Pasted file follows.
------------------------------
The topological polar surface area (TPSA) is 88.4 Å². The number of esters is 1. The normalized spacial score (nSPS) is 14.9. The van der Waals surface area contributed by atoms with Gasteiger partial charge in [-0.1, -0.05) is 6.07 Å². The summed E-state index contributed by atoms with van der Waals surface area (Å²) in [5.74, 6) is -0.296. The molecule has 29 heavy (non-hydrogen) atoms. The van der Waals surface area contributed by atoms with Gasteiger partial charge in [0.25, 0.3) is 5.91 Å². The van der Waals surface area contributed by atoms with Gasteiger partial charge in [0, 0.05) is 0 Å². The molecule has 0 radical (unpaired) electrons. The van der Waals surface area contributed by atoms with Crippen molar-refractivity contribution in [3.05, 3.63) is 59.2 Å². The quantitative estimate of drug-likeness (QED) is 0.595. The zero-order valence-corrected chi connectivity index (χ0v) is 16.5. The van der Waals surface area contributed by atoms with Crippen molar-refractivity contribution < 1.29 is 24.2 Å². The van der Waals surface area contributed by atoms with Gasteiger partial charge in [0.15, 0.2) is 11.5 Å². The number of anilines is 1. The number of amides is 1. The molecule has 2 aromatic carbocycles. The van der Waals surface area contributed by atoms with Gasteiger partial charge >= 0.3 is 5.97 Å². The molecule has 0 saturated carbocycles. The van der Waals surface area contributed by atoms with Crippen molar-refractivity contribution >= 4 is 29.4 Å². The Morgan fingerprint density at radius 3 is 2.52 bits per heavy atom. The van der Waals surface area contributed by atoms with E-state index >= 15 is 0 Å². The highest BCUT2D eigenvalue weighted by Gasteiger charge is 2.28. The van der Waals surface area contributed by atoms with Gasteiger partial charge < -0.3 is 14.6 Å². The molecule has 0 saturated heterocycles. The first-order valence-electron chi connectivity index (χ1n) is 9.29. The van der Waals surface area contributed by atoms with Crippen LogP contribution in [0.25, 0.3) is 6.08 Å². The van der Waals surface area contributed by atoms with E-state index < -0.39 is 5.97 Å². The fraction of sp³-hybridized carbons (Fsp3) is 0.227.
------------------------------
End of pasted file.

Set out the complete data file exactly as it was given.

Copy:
The topological polar surface area (TPSA) is 88.4 Å². The number of esters is 1. The normalized spacial score (nSPS) is 14.9. The van der Waals surface area contributed by atoms with Gasteiger partial charge in [-0.1, -0.05) is 6.07 Å². The summed E-state index contributed by atoms with van der Waals surface area (Å²) in [5.74, 6) is -0.296. The molecule has 29 heavy (non-hydrogen) atoms. The van der Waals surface area contributed by atoms with Gasteiger partial charge in [0.25, 0.3) is 5.91 Å². The van der Waals surface area contributed by atoms with Gasteiger partial charge in [0, 0.05) is 0 Å². The molecule has 0 radical (unpaired) electrons. The van der Waals surface area contributed by atoms with Crippen molar-refractivity contribution in [3.05, 3.63) is 59.2 Å². The quantitative estimate of drug-likeness (QED) is 0.595. The zero-order valence-corrected chi connectivity index (χ0v) is 16.5. The van der Waals surface area contributed by atoms with Crippen molar-refractivity contribution < 1.29 is 24.2 Å². The van der Waals surface area contributed by atoms with Gasteiger partial charge in [0.15, 0.2) is 11.5 Å². The number of anilines is 1. The number of amides is 1. The molecule has 2 aromatic carbocycles. The van der Waals surface area contributed by atoms with Gasteiger partial charge >= 0.3 is 5.97 Å². The molecule has 0 saturated carbocycles. The van der Waals surface area contributed by atoms with Crippen molar-refractivity contribution >= 4 is 29.4 Å². The Morgan fingerprint density at radius 3 is 2.52 bits per heavy atom. The van der Waals surface area contributed by atoms with E-state index >= 15 is 0 Å². The highest BCUT2D eigenvalue weighted by Gasteiger charge is 2.28. The van der Waals surface area contributed by atoms with Gasteiger partial charge < -0.3 is 14.6 Å². The molecule has 0 saturated heterocycles. The first-order valence-electron chi connectivity index (χ1n) is 9.29. The van der Waals surface area contributed by atoms with Crippen LogP contribution in [0.25, 0.3) is 6.08 Å². The van der Waals surface area contributed by atoms with E-state index < -0.39 is 5.97 Å². The fraction of sp³-hybridized carbons (Fsp3) is 0.227.